Extending Ruby using C++ and Rice

Hi,

I am trying to extend Ruby and my current implementation is using C++
and Rice (http://rice.rubyforge.org/main.html).
Mac OS X 10.5.8
Ruby 1.8.6 (2008-08-11 patchlevel 287) [universal-darwin9.0]

I have completed the following steps as shown in Rice to create a cpp
class (my_test.cpp)

#include “rice/Class.hpp”
#include “rice/Data_Type.hpp”
#include “rice/Constructor.hpp”
#include “MyTest.h”

using namespace Rice;

extern “C”
void Init_my_test()
{
define_class(“MyTest”).
define_constructor(Constructor()).
define_method(“read”, &MyTest::read);
}

Here are my h and cpp files for MyTest

*** HEADER FILE ***
#ifndef __MyTest_h
#define __MyTest_h

#include
#include “XternalDebug.hpp”

class MyTest
{
public:
MyTest() {};
virtual ~MyTest(void){
SX::Terminate();
SXMP::Terminate();
}
std::string read(std::string filename);
};
#endif

*** CPP FILE ***
#include “MyTest.h”

extern “C” std::string MyTest::read(std::string filename)
{
if(SXMP::Initialize())
{
// Must initialize SX before we use it
if (SX::Initialize())
{
std::string status = “”;
bool ok;
SX myFile;
myFile.OpenFile(filename, UnknownFile, opts);
std::string buffer;
myFile.Get(&buffer);
return buffer;
}
}
return NULL;
}

SX and SXMP are taken from another library called libXternalDebug.a

My extconf.rb file looks as follows:
require ‘rubygems’
require ‘mkmf-rice’
$CPPFLAGS << ’ -DMAC_ENV=1’
have_library(“stdc++”)
dir_config(“xtoolkit”)
have_library(“XternalDebug”)
create_makefile(“my_test”)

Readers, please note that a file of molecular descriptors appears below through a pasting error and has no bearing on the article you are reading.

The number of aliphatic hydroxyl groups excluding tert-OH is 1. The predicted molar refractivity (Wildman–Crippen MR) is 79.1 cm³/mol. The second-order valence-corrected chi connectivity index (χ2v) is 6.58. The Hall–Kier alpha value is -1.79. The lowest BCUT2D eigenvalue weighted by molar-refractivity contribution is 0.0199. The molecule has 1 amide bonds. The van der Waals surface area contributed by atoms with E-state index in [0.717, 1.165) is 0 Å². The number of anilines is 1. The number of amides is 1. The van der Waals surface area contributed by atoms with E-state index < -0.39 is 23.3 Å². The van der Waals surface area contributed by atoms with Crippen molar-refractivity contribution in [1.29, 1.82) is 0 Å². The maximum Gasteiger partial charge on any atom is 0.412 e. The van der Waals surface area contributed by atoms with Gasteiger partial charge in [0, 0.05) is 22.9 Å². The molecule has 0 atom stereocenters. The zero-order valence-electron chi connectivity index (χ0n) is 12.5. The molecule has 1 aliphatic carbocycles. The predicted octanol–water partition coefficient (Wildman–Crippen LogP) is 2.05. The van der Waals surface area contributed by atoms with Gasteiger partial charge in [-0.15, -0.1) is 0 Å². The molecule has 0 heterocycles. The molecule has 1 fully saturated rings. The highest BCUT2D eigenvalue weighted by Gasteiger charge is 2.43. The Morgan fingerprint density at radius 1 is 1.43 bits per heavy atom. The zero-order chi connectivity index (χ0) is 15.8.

I pass the following arguments to extconf.rb
ARCHFLAGS="-arch i386" ruby extconf.rb
–with-xtoolkit-include=/Users//xtoolkit/public/include
–with-xtoolkit-lib=/Users//xtoolkit/public/libraries

$ ARCHFLAGS="-arch i386" ruby extconf.rb
–with-xtoolkit-include=/Users//xtoolkit/public/include
–with-xtoolkit-lib=/Users//xtoolkit/public/libraries
checking for main() in -lrice… yes
checking for main() in -lstdc++… yes
checking for main() in -lX… yes
creating Makefile

I then run make:
$ makeg++ -I. -I.
-I/System/Library/Frameworks/Ruby.framework/Versions/1.8/usr/lib/ruby/1.8/universal-darwin9.0
-I. -I/Users//xtoolkit/public/include
-I/Library/Ruby/Gems/1.8/gems/rice-1.3.1/ruby/lib/include -DMAC_ENV=1
-fno-common -arch i386 -Os -pipe -fno-common -Wall -g -c my_test.cpp
g++ -I. -I.
-I/System/Library/Frameworks/Ruby.framework/Versions/1.8/usr/lib/ruby/1.8/universal-darwin9.0
-I. -I/Users//xtoolkit/public/include
-I/Library/Ruby/Gems/1.8/gems/rice-1.3.1/ruby/lib/include -DMAC_ENV=1
-fno-common -arch i386 -Os -pipe -fno-common -Wall -g -c MyTest.cpp
g++ -arch i386 -pipe -bundle -undefined dynamic_lookup -o my_test.bundle
my_test.o MyTest.o -L.
-L/System/Library/Frameworks/Ruby.framework/Versions/1.8/usr/lib
-L/Users//xtoolkit/public/libraries -L. -arch i386
-L/Library/Ruby/Gems/1.8/gems/rice-1.3.1/ruby/lib/lib -lXternalDebug
-lstdc++ -lrice -lruby -lpthread -ldl -lm

(please note i have removed my username intentionally from the above
paths)

I then have the following ruby test:
require ‘my_test’
require ‘test/unit’

class TestTest < Test::Unit::TestCase
def test_test
t = MyTest.new
assert_equal(Object, MyTest.superclass)
assert_equal(MyTest, t.class)
end
end

When I try to run this I get the following error:
$ ruby testtest.rb
Loaded suite testtest
Started
.
Finished in 0.000476 seconds.

1 tests, 2 assertions, 0 failures, 0 errors
dyld: lazy symbol binding failed: Symbol not found:
__ZN9TSXMISsE9TerminateEv
Referenced from: /Users//tests/rice_test2/my_test.bundle
Expected in: dynamic lookup

dyld: Symbol not found: __ZN9TSXISsE9TerminateEv
Referenced from: /Users//tests/rice_test2/my_test.bundle